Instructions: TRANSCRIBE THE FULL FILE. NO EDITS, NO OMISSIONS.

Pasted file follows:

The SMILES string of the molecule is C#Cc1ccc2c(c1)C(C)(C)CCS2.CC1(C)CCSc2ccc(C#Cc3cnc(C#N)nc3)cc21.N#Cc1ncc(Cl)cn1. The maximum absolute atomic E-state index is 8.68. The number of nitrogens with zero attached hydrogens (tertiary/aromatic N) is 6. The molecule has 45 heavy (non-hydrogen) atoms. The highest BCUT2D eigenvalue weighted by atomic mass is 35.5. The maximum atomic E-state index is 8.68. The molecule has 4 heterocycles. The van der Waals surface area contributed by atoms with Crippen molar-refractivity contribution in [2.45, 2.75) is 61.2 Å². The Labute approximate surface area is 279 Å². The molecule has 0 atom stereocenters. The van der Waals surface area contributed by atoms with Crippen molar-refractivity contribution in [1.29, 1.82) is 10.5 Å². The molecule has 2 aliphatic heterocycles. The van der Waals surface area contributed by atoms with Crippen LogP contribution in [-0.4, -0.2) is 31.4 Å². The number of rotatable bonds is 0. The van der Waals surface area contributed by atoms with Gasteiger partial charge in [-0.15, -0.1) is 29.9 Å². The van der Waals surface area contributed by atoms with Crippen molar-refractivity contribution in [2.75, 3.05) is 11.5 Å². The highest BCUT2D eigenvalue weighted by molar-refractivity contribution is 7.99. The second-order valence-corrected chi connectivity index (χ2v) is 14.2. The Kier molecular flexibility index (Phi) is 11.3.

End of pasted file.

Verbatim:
The SMILES string of the molecule is C#Cc1ccc2c(c1)C(C)(C)CCS2.CC1(C)CCSc2ccc(C#Cc3cnc(C#N)nc3)cc21.N#Cc1ncc(Cl)cn1. The maximum absolute atomic E-state index is 8.68. The number of nitrogens with zero attached hydrogens (tertiary/aromatic N) is 6. The molecule has 45 heavy (non-hydrogen) atoms. The highest BCUT2D eigenvalue weighted by atomic mass is 35.5. The maximum atomic E-state index is 8.68. The molecule has 4 heterocycles. The van der Waals surface area contributed by atoms with Crippen molar-refractivity contribution in [2.45, 2.75) is 61.2 Å². The Labute approximate surface area is 279 Å². The molecule has 0 atom stereocenters. The van der Waals surface area contributed by atoms with Crippen molar-refractivity contribution in [1.29, 1.82) is 10.5 Å². The molecule has 2 aliphatic heterocycles. The van der Waals surface area contributed by atoms with Crippen LogP contribution in [-0.4, -0.2) is 31.4 Å². The number of rotatable bonds is 0. The van der Waals surface area contributed by atoms with Gasteiger partial charge in [-0.15, -0.1) is 29.9 Å². The van der Waals surface area contributed by atoms with Crippen molar-refractivity contribution in [2.75, 3.05) is 11.5 Å². The highest BCUT2D eigenvalue weighted by molar-refractivity contribution is 7.99. The second-order valence-corrected chi connectivity index (χ2v) is 14.2. The Kier molecular flexibility index (Phi) is 11.3.